A solitary little Bluebird fledgling left its siblings to forage in the grass.

Eventually it flew to a bare tree far off in the field and calmly surveyed the whole field. The blue on its wing tips and tail feathers was much more apparent in the full morning sunlight.

The blue tail feathers of the solitary fledgling Bluebird shone in the light.

The two more social siblings finally settled next to each other on the edge of a sign. After all that mock fighting, they snuggled up against each other – though I wonder if an ornithologist would tell me that the play fighting was dominance behavior and the positioning of the one fledgling’s head over the neck of the other meant that they had settled the pecking order between them.

Two bluebird fledglings settle together after play fighting over the field.

I later spotted two fledgling Bluebirds next to a male adult in a tree along the Walnut Lane. I wondered if the two fledglings were the scrappy pair who rested on the sign. All three seemed to be focused on the field. Maybe they were looking for the solitary fledgling who preferred to be off on its own. It was fun to imagine family dynamics among bluebirds.

An adult male Bluebird with two fledglings in a tree along the Walnut Lane.

What I think was a small Amber Snail (family Succinea) left a shining trail behind it on a milkweed leaf as I left the Eastern Meadow. Amber snails are described as land snails but they also live in moist environments. I was a bit surprised to see one out in the sunshine when we’ve had such blistering hot days this summer!

An Amber snail explores the possibility of a Common Milkweed leaf.

At the curve of the path that leads to the Walnut Lane, a busy adult Blue-Gray Gnatcatcher  (Polioptila caerulea) did its best to keep up with a very flighty fledgling that begged insistently as it bounced from branch to branch. As you can see from the slight blur in its photo below, I had some trouble keeping up with the youngster myself! Dr. Ben VanderWeide, our township Stewardship Manager, showed me a Gnatcatcher nest that fell near his home. So imagine how tiny that fledgling had to be at birth to fit in that lovely nest with possibly  as many as four other hatchlings! Look for the white eye ring and the white feathers on either side of  the dark tail feathers to identify these active little birds.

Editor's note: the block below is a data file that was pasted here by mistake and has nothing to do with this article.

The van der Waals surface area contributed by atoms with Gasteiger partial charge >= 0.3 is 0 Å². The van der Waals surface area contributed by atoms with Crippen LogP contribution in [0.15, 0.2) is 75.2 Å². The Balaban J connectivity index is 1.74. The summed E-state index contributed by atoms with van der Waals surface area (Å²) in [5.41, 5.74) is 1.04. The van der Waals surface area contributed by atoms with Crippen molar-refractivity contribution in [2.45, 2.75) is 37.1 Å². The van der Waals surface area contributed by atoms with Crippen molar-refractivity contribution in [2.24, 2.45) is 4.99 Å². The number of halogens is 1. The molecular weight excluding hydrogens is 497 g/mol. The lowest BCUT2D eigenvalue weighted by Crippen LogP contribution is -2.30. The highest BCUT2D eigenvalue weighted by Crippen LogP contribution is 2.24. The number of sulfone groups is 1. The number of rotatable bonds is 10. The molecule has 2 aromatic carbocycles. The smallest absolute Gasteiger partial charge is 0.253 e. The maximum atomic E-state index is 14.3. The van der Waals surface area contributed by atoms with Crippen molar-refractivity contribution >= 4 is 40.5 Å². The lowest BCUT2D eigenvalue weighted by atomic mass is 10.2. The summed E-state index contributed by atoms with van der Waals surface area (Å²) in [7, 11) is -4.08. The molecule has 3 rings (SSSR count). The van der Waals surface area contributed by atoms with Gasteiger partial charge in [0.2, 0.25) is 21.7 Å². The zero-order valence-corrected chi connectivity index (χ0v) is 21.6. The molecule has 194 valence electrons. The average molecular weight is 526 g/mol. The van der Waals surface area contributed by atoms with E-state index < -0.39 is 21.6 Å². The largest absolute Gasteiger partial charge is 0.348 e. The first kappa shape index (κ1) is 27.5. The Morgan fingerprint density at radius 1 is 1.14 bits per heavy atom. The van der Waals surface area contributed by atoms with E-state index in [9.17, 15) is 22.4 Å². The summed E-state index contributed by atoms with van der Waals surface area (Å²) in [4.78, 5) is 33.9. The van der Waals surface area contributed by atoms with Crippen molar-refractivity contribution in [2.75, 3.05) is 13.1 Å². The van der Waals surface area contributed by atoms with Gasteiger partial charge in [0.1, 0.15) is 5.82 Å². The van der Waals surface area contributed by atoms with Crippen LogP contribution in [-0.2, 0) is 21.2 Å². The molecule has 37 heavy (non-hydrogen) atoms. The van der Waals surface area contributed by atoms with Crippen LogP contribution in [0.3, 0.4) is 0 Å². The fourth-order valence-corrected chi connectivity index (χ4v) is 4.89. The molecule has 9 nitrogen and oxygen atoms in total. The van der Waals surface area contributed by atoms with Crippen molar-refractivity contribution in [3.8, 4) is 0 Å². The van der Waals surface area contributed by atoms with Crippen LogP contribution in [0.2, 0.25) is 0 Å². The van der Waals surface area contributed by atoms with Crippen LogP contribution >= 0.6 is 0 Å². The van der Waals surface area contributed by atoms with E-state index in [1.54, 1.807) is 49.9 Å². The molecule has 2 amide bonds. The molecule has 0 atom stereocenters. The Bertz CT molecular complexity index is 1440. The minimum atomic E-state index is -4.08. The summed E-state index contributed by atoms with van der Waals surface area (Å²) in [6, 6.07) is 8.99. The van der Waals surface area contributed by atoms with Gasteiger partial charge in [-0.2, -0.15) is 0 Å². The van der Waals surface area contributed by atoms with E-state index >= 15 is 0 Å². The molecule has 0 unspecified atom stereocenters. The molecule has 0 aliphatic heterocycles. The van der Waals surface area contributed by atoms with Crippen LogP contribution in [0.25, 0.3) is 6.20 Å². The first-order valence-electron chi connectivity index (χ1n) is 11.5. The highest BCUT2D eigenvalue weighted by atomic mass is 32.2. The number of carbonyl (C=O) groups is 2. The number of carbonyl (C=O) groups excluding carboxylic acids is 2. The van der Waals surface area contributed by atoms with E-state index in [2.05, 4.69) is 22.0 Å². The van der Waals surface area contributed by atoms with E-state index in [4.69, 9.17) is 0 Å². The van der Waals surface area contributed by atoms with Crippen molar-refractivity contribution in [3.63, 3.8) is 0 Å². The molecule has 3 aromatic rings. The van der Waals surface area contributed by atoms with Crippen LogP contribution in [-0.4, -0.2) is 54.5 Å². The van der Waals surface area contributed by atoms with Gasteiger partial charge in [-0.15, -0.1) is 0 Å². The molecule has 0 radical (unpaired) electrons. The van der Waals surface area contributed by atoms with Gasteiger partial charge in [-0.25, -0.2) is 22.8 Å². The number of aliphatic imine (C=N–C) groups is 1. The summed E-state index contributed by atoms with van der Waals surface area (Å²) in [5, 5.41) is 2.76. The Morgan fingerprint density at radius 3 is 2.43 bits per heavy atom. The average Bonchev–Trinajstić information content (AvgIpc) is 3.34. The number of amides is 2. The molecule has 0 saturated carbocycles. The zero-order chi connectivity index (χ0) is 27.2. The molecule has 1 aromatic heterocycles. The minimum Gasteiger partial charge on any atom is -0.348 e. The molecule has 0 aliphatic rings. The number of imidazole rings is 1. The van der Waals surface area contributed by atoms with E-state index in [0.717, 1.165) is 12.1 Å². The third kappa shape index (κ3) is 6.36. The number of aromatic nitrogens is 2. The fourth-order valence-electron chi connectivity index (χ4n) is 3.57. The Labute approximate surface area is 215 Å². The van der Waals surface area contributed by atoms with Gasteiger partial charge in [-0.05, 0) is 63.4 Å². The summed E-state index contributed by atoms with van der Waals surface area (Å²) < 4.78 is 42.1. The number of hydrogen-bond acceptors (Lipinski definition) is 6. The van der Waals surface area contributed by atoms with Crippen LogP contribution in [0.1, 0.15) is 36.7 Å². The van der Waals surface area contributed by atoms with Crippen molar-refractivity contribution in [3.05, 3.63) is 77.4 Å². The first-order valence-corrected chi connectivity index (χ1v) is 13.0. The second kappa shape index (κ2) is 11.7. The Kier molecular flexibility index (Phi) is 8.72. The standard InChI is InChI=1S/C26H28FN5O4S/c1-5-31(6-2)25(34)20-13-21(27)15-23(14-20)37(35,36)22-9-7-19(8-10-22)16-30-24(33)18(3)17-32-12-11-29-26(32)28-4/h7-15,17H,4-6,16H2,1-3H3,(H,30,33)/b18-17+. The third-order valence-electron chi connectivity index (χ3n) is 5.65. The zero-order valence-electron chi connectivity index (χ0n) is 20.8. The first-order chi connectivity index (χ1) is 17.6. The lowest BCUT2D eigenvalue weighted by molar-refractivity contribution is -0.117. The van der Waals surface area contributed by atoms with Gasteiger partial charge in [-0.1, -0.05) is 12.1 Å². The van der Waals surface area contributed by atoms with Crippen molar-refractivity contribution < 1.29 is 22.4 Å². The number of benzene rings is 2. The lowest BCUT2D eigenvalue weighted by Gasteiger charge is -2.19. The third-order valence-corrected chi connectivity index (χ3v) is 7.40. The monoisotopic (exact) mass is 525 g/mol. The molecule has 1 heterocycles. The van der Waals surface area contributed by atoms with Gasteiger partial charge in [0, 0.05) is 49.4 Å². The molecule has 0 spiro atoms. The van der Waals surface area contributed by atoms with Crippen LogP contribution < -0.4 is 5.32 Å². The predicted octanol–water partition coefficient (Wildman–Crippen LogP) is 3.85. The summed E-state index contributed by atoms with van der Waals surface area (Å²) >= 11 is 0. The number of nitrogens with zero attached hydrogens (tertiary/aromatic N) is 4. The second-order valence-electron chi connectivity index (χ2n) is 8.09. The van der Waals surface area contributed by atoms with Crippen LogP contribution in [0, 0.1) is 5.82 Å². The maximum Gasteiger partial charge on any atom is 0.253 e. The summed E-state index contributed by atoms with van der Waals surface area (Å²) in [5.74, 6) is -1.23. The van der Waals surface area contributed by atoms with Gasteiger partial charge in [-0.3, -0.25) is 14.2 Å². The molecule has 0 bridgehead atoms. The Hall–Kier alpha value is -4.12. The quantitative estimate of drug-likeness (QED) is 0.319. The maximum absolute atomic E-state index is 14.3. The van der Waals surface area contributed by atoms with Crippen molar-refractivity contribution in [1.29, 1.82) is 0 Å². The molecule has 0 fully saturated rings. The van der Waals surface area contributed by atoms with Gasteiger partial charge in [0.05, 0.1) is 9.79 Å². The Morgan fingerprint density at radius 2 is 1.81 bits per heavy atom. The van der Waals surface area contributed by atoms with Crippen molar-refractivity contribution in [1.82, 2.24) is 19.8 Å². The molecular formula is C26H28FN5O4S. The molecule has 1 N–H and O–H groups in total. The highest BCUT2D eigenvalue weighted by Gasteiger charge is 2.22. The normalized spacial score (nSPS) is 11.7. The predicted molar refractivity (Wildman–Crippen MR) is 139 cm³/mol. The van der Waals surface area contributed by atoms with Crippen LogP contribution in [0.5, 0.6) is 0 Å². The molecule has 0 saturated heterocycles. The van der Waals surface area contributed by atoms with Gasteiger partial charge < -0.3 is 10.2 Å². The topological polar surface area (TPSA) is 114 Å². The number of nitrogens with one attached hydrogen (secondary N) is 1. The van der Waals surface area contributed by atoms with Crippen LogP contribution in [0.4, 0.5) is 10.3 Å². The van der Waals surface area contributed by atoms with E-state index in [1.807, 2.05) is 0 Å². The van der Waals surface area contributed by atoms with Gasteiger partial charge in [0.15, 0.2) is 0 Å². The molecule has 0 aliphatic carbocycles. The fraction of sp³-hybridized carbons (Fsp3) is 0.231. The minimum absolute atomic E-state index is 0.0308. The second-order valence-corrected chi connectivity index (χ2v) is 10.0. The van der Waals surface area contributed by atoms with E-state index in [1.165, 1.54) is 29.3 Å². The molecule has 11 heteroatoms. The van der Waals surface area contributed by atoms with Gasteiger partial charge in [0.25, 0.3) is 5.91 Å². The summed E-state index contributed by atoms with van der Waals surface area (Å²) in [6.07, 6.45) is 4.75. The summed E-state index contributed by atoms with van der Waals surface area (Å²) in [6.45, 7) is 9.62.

Blue-Gray Gnatcatcher foraging to feed its active fledgling.

A Short Trip Through More Summer Blooms

A glorious abundance of Cardinal Flower (Lobelia cardinalis) below the boardwalk north of the playground.

I couldn’t detail all the wildflowers and grasses that I enjoyed at Bear Creek Nature Park in the last week, so take a short stroll through the rest of them here. Their color adds so much joy to a summer walk!

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Life Calls Us Out to Explore

Little Henry explores Bear Creek Nature Park

Reg and I met twenty-month-old Henry trotting along the path west of the Center Pond as his parents took a rest on a nearby bench. He looked content to just keep moving up the trail, seeing what he could see. It was clear he was happy to be there. Henry reminded me of the third Bluebird fledgling that I described earlier – happy to be off on his own, exploring the big beautiful world that he’s just beginning to understand.